Special China Lecture – Song and Silence: Ethnic Revival on China’s Southwest Borders

Special China Lecture -- Song and Silence: Ethnic Revival on China's Southwest Borders

Sara L.M. Davis - Author and Former Postdoctoral Associate, Council on East Asian Studies, Yale University

Friday, October 7, 2005 - 4:00pm to 5:30pm
Room 203, Henry R. Luce Hall See map
34 Hillhouse Avenue
New Haven, CT 6511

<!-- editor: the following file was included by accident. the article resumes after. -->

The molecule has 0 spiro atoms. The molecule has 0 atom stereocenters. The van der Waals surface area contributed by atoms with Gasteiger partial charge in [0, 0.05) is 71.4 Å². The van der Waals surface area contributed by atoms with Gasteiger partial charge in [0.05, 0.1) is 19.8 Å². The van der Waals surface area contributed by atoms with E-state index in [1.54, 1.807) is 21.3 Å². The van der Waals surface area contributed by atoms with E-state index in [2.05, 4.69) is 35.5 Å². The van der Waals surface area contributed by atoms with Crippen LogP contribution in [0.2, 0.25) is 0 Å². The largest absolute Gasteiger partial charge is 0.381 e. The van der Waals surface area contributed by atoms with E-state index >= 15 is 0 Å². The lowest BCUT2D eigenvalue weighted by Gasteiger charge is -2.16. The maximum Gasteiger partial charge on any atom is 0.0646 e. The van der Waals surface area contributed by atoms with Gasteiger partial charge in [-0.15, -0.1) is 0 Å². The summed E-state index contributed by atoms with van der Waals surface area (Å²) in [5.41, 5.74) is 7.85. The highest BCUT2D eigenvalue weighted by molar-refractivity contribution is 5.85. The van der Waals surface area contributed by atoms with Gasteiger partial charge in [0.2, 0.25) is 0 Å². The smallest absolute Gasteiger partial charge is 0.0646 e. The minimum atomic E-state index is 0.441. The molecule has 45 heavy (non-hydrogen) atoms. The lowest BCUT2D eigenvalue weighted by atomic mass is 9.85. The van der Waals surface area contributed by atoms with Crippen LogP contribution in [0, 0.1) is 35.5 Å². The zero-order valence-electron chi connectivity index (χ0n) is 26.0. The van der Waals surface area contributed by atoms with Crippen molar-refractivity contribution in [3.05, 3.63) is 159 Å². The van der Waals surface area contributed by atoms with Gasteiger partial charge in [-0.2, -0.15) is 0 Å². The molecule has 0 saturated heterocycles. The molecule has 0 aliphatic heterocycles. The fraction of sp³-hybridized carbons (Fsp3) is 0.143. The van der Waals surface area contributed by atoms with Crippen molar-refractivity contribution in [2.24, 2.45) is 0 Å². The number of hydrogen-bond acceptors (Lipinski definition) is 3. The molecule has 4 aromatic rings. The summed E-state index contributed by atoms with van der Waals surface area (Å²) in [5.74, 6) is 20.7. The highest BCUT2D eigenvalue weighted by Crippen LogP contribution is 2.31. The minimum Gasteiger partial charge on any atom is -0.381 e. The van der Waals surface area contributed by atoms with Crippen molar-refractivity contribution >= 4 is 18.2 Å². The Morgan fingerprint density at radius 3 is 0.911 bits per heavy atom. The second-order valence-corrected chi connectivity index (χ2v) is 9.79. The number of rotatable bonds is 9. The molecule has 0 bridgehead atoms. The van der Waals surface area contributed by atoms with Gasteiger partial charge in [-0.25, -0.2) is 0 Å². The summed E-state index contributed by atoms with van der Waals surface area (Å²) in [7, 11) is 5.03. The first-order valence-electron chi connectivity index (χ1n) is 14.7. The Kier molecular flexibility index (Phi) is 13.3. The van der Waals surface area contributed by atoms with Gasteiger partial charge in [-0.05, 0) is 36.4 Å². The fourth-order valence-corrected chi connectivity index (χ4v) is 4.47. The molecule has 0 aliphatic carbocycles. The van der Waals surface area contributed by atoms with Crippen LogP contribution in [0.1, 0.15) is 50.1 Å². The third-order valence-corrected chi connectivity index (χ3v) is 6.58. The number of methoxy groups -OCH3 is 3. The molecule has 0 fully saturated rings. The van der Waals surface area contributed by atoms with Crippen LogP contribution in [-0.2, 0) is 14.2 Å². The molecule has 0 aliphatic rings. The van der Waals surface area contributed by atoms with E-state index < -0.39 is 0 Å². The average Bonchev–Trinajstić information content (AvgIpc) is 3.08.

In the sunny, subtropical Sipsongpanna region, Tai Lues perform flirtatious, exoticized dances for an increasingly growing tourist trade. Endorsed by Chinese officials, who view the Tai Lues as a “model minority”, these staged performances are part of a carefully sanctioned ethnic policy. However, behind the scenes and away from the eyes and ears of tourists and the Chinese government, a different kind of cultural resurgence is taking place. Sara Davis’ ethnography explores how Tai Lues are reviving and reinventing their culture in ways that contest the official state version. Carefully avoiding government repression, Tai Lues have rebuilt Buddhist temples and made them into vital centers for the Tai community to gather, discuss their future, and express discontent. Davis also describes the resurgence of the Tai language evident in a renewed interest in epic storytelling and traditional songs as well as the popularity of Tai pop music and computer publishing projects. The book weaves together the voices of monks, singers, and activists to examine issues of cultural authenticity, the status of ethnic minorities in China, and the growing cross-border contacts among Tai Lues in China, Thailand, Burma, and Laos. Please note there is also a special book signing event sponsored by Lulu’s Cafe at 9:00 AM on Saturday, October 8, 2005 at 49 Cottage Street in New Haven.